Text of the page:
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Imported malaria (1985-95): trends and perspectives


Muentener, P; Schlagenhauf, Patricia; Steffen, Robert (1999). Imported malaria (1985-95): trends and perspectives. Bulletin of the World Health Organization, 77(7):560-566.

Abstract

Malaria is frequently imported into nonendemic industrialized areas. In this study we collated data on the reported malaria cases in industrialized countries during the period 1985-95, with the object of identifying trends and promising strategies. The main outcome measures were incidence, case-fatality rates (CFRs), and attack rates in tourists returning from Kenya. Our survey showed gross underreporting and marked heterogeneity in the type and availability of national data. The total incidence or reported numbers of malaria infections in Europe increased from 6840 in 1985 to 7244 in 1995, with a peak of 8438 in 1989. The principal importing countries were France, Germany, Italy, and the United Kingdom. In the former USSR, the reported annual incidence dropped from 1145 in 1989 to 356 in 1990 after cessation of activities in Afghanistan. Among the imported species of malaria parasite, Plasmodium falciparum was identified in an increasing proportion, the CFR ranging from 0% to 3.6%, with consistently high rates in Germany. The attack rates among travellers to Kenya in 1990-95 were high, ranging from 18 to 207 per 100,000 travellers. Our findings indicate that in industrialized countries malaria is associated with a high CFR and remains a public health problem. Irregular surveillance and lack of homogeneity in the collected data hinder the assessment of incidences, risk groups, and the efficacy of chemoprophylaxis.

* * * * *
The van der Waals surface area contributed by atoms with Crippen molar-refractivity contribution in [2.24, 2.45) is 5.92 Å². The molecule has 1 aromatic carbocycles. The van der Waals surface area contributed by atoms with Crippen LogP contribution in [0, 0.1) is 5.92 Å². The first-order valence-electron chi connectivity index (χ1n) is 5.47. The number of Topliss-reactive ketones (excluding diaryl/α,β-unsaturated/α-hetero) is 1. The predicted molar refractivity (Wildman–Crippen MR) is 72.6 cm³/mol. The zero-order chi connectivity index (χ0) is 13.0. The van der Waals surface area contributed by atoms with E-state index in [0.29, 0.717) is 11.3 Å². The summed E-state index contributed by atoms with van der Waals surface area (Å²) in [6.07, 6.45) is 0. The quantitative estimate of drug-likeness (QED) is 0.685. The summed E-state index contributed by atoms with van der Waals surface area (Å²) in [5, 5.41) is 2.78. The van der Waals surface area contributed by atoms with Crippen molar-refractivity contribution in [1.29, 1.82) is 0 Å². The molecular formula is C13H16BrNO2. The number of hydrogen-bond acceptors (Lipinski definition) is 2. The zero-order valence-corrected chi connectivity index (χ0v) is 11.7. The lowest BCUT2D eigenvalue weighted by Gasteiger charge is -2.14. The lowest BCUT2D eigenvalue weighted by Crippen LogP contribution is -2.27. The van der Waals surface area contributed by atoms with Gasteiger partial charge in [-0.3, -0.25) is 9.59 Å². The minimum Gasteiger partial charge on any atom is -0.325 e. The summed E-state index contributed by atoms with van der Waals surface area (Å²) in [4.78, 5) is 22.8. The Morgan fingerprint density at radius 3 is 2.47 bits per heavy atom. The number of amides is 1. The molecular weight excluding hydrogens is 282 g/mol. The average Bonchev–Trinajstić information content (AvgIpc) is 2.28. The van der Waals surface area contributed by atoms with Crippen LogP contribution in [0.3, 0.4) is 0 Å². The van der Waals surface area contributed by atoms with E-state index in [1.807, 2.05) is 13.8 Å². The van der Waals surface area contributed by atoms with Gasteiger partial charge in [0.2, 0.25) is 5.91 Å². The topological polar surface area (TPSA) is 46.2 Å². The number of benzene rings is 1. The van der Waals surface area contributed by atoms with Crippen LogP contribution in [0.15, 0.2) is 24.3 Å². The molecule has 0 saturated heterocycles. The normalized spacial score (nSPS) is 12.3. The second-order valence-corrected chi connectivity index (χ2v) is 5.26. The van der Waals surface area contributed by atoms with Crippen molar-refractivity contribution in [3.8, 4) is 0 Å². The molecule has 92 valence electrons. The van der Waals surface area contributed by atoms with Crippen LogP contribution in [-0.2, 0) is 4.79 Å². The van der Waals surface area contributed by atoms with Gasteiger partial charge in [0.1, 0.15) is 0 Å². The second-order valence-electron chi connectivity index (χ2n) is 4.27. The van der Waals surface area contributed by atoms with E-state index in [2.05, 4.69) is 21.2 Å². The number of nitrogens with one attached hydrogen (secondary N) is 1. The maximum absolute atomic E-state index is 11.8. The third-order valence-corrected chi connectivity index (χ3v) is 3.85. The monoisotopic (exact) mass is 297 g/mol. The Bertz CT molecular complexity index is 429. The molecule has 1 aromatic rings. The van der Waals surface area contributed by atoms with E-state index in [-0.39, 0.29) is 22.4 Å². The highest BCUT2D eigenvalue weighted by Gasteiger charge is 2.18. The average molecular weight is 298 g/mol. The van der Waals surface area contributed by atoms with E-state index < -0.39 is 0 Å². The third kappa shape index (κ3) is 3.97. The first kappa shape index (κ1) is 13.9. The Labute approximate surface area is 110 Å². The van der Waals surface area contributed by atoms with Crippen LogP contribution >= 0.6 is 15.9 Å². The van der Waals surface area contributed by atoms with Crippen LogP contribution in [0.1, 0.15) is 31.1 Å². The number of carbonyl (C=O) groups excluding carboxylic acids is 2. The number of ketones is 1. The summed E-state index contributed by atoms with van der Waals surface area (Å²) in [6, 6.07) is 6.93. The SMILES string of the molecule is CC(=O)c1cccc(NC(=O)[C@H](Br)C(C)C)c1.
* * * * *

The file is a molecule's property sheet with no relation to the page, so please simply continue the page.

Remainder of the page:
Abstract

Malaria is frequently imported into nonendemic industrialized areas. In this study we collated data on the reported malaria cases in industrialized countries during the period 1985-95, with the object of identifying trends and promising strategies. The main outcome measures were incidence, case-fatality rates (CFRs), and attack rates in tourists returning from Kenya. Our survey showed gross underreporting and marked heterogeneity in the type and availability of national data. The total incidence or reported numbers of malaria infections in Europe increased from 6840 in 1985 to 7244 in 1995, with a peak of 8438 in 1989. The principal importing countries were France, Germany, Italy, and the United Kingdom. In the former USSR, the reported annual incidence dropped from 1145 in 1989 to 356 in 1990 after cessation of activities in Afghanistan. Among the imported species of malaria parasite, Plasmodium falciparum was identified in an increasing proportion, the CFR ranging from 0% to 3.6%, with consistently high rates in Germany. The attack rates among travellers to Kenya in 1990-95 were high, ranging from 18 to 207 per 100,000 travellers. Our findings indicate that in industrialized countries malaria is associated with a high CFR and remains a public health problem. Irregular surveillance and lack of homogeneity in the collected data hinder the assessment of incidences, risk groups, and the efficacy of chemoprophylaxis.

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Additional indexing

Item Type:Journal Article, refereed, original work
Communities & Collections:04 Faculty of Medicine > Epidemiology, Biostatistics and Prevention Institute (EBPI)
Dewey Decimal Classification:610 Medicine & health
Language:English
Date:July 1999
Deposited On:17 Jun 2016 13:41
Last Modified:18 Jun 2016 08:17
Publisher:World Health Organization
ISSN:0042-9686
PubMed ID:10444879

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